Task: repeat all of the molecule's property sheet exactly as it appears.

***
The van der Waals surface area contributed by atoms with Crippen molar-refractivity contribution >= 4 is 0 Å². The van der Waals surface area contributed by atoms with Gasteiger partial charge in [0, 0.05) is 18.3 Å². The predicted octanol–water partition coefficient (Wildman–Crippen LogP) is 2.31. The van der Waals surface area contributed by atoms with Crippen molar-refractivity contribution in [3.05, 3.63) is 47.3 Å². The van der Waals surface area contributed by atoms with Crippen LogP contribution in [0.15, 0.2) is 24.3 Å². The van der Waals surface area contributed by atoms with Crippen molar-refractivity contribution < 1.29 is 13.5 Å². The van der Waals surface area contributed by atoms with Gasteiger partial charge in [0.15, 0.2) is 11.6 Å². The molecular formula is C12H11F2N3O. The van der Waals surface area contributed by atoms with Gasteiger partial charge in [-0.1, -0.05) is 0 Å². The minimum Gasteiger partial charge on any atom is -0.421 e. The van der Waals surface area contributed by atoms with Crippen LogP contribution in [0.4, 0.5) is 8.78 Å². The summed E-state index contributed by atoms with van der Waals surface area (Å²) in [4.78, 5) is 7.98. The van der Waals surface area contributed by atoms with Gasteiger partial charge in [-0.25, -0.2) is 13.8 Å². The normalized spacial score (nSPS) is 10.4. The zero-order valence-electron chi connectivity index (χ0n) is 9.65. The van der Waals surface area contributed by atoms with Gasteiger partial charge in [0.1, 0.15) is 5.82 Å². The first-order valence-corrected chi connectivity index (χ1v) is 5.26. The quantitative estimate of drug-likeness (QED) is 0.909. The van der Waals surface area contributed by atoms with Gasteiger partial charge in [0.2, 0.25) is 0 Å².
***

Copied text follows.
The van der Waals surface area contributed by atoms with Crippen molar-refractivity contribution >= 4 is 0 Å². The van der Waals surface area contributed by atoms with Gasteiger partial charge in [0, 0.05) is 18.3 Å². The predicted octanol–water partition coefficient (Wildman–Crippen LogP) is 2.31. The van der Waals surface area contributed by atoms with Crippen molar-refractivity contribution in [3.05, 3.63) is 47.3 Å². The van der Waals surface area contributed by atoms with Crippen LogP contribution in [0.15, 0.2) is 24.3 Å². The van der Waals surface area contributed by atoms with Crippen molar-refractivity contribution < 1.29 is 13.5 Å². The van der Waals surface area contributed by atoms with Gasteiger partial charge in [0.15, 0.2) is 11.6 Å². The molecular formula is C12H11F2N3O. The van der Waals surface area contributed by atoms with Gasteiger partial charge in [-0.1, -0.05) is 0 Å². The minimum Gasteiger partial charge on any atom is -0.421 e. The van der Waals surface area contributed by atoms with Crippen LogP contribution in [0.4, 0.5) is 8.78 Å². The summed E-state index contributed by atoms with van der Waals surface area (Å²) in [4.78, 5) is 7.98. The van der Waals surface area contributed by atoms with Gasteiger partial charge in [-0.25, -0.2) is 13.8 Å². The normalized spacial score (nSPS) is 10.4. The zero-order valence-electron chi connectivity index (χ0n) is 9.65. The van der Waals surface area contributed by atoms with Gasteiger partial charge in [0.1, 0.15) is 5.82 Å². The first-order valence-corrected chi connectivity index (χ1v) is 5.26. The quantitative estimate of drug-likeness (QED) is 0.909. The van der Waals surface area contributed by atoms with Gasteiger partial charge in [0.2, 0.25) is 0 Å².